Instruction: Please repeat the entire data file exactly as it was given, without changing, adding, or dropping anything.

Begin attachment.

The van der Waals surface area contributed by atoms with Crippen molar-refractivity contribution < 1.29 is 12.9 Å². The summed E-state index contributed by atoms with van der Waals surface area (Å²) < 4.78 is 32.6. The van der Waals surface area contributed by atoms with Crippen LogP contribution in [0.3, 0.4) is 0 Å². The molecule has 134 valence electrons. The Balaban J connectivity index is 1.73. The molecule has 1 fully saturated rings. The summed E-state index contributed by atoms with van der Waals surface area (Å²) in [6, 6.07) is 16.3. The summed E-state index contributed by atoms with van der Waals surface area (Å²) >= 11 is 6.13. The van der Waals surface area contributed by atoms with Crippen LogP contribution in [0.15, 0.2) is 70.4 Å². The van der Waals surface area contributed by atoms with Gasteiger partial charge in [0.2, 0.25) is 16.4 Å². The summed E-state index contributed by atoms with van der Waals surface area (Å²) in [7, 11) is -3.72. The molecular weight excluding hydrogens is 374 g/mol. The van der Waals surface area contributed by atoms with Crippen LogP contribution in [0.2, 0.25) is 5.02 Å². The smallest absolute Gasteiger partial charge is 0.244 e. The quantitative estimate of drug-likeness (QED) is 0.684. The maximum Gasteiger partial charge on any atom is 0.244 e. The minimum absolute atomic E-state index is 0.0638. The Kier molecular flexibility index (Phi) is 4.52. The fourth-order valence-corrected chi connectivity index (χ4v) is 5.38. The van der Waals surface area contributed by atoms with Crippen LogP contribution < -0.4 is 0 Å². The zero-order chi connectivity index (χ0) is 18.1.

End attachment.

The van der Waals surface area contributed by atoms with Crippen molar-refractivity contribution < 1.29 is 12.9 Å². The summed E-state index contributed by atoms with van der Waals surface area (Å²) < 4.78 is 32.6. The van der Waals surface area contributed by atoms with Crippen LogP contribution in [0.3, 0.4) is 0 Å². The molecule has 134 valence electrons. The Balaban J connectivity index is 1.73. The molecule has 1 fully saturated rings. The summed E-state index contributed by atoms with van der Waals surface area (Å²) in [6, 6.07) is 16.3. The summed E-state index contributed by atoms with van der Waals surface area (Å²) >= 11 is 6.13. The van der Waals surface area contributed by atoms with Crippen LogP contribution in [0.15, 0.2) is 70.4 Å². The van der Waals surface area contributed by atoms with Gasteiger partial charge in [0.2, 0.25) is 16.4 Å². The summed E-state index contributed by atoms with van der Waals surface area (Å²) in [7, 11) is -3.72. The molecular weight excluding hydrogens is 374 g/mol. The van der Waals surface area contributed by atoms with Crippen LogP contribution in [0.2, 0.25) is 5.02 Å². The smallest absolute Gasteiger partial charge is 0.244 e. The quantitative estimate of drug-likeness (QED) is 0.684. The maximum Gasteiger partial charge on any atom is 0.244 e. The minimum absolute atomic E-state index is 0.0638. The Kier molecular flexibility index (Phi) is 4.52. The fourth-order valence-corrected chi connectivity index (χ4v) is 5.38. The van der Waals surface area contributed by atoms with Crippen LogP contribution < -0.4 is 0 Å². The zero-order chi connectivity index (χ0) is 18.1.